Stable Diffusion, the slick generative AI tool, just launched and went live on GitHub

You’ve almost certainly already seen a torrent of high-quality text-to-image generation pics lately. Now one of the most impressive generative tools has published code and opened up to academic researchers. It’s called Stable Diffusion – and you’ll probably be hearing a lot more soon.

The launch

Emad Mostaque from Stability AI has the news – no doubt timed to this month’s SIGGRAPH event:

Stable Diffusion launch announcement

And then it’s now live on GitHub (though you’ll need to submit academic institutional credentials in order to gain access to checkpoints, if you aren’t already in the now-closed-up beta):

https://github.com/CompVis/stable-diffusion

Those of you who have already been following this one probably jumped straight through to the blog and GitHub repository, but here’s the short version for everyone else:

Recipe for Stable Diffusion

First, you start with some of the leading-edge research into high-resolution image synthesis using latent diffusion models. The basic notion there is, someone else takes care of the machine learning “training” and dataset – and the massive amounts of GPU power consumption that involves – and you just type in text and get whole images back, quickly and without much computation.

This particular version of the model is creating images that are stunningly coherent – and that in turn has come out of a lot of human collaboration and a lot of data science (both in terms of the research and the scale of the data being used). As they explain:

The model itself builds upon the work of the team at CompVis and Runway in their widely used latent diffusion model combined with insights from the conditional diffusion models by our lead generative AI developer Katherine Crowson, Dall-E 2 by Open AI, Imagen by Google Brain and many others.

There’s also big data used to weight the output of the big data – much as social media currently works. So this particular CLIP model “filtered LAION-5B based on how “beautiful” an image was, building on ratings from the alpha testers of stable diffusion.”

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Humans, machines, big data, and openness

That’s a big deal. If these look really good, it’s partly because humans are choosing what looks good. Note that that could also shift as tastes change over time – any old-timers remember when Flickr was littered with HDR images? Or check this article from 2006. Part of what we’re seeing in machine learning is an extension of what we’re seeing in social media – large groups of humans deciding collectively what it and isn’t valuable, for better and for worse.

How big is that task? Well:

The model was trained on our 4,000 A100 Ezra-1 AI ultracluster over the last month as the first of a series of models exploring this and other approaches.

We have been testing the model at scale with over 10,000 beta testers that are creating 1.7 million images a day.

To me, these limitations are fascinating, and I think they can deepen appreciation for what you’re looking at and how it might be used. So this isn’t necessarily critical, though it could lead to some criticism.

The flipside of centralizing computation, too, is that your local computer doesn’t have to do much work – a consumer GPU with less than 10 GB VRAM can make a 512×512 image in seconds, the creators say.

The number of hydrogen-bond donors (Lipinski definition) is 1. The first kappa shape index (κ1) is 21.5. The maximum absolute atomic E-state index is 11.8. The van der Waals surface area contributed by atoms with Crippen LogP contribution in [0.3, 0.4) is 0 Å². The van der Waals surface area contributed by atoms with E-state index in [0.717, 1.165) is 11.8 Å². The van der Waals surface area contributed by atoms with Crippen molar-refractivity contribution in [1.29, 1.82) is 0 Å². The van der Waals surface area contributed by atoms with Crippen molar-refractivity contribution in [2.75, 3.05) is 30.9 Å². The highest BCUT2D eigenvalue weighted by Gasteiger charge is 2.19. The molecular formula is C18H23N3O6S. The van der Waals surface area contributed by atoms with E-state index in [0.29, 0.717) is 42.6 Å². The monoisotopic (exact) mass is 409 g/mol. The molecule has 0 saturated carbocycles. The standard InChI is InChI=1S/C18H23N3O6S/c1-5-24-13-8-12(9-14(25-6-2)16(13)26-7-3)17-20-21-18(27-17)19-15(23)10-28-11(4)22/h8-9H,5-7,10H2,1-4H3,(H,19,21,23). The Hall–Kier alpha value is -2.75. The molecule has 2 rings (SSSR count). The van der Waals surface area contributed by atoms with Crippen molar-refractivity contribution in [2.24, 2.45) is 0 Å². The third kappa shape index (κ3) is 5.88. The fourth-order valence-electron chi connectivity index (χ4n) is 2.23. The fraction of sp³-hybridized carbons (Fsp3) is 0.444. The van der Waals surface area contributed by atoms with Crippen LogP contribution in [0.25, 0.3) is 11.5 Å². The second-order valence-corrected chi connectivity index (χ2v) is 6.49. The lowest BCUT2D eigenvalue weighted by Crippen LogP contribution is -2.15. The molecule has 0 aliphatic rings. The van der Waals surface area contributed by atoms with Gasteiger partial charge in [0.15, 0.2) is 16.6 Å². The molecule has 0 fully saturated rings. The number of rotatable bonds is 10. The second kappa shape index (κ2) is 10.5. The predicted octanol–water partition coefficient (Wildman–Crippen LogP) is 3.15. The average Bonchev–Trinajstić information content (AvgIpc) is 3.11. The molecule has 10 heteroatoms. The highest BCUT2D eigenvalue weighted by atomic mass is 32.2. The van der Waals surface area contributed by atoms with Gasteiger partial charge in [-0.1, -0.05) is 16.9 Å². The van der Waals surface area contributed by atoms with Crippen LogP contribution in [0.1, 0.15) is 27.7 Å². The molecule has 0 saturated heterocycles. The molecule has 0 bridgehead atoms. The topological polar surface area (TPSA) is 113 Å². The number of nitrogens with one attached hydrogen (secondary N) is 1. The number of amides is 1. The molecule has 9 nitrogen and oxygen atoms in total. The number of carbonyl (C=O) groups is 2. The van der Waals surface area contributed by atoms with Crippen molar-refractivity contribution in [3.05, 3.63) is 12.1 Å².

Unlike some things that call themselves “open,” the LAION project on which this is based has a mix of members in a non-profit, entirely funded by donations and public research grants. So the ultimate goal they say is “aiming to make large-scale machine learning models, datasets and related code available to the general public.”

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But what are these images?

It’s important to understand that the AI is not “creating” images, despite the “generative” label. It’s more accurate to say that what you’re looking at, convincing as it is, is emergent from patterns in the data, guided by your text prompt. That might sound the same, but it isn’t. It says a lot about the content of the data set and the particular way these convolutional techniques navigate it based on text that you see what you see.

It’s even important not to retroactively apply the way machine learning works to your brain. So no, absorbing images and then spitting them out like this is probably not quite how your brain works. That’s happened a lot in tech, which is why past centuries start to imagine brains like clocks (no, not at all) or computers (still no). To really delve into that and how to understand the way the brain works with images, we should get a conversation going with neurologists and psychologists and maybe an anthropologist. I’m of less use as a musicologist and media art historian or whatever I am but … well, I could probably get them talking.

I do expect we’ll see a lot of these images, and that it will disrupt businesses around stock imagery and illustration. That disruption could create some opportunities – and some pain. I’d have to be really technologically optimistic to imagine it’s all good and “progress.” We could also see so much of this sort of imagery that eventually there’s a counter-reaction and… I’m getting ahead of myself. But this will be one to discuss, including, as it happens, the panel I’m moderating at MUTEK later this month if you’re around in Montreal.

As impressive as the generated images are, it’s also likely that these techniques will be applied to other contexts, as well – like image repair, upscaling, 3D applications, and some really wild possibilities for editing and whatnot.

And yes, I’ve tagged this under ‘motion’ partly because motion artists are deeply involved in exploring machine learning, but also because no doubt we’ll see moving applications of this technique soon, too.

I’m sure we’ll be talking about this, so feel free to argue with me on this – and I’m curious how folks are using these tools artistically (or not), research you’re doing, and how you’re thinking about them.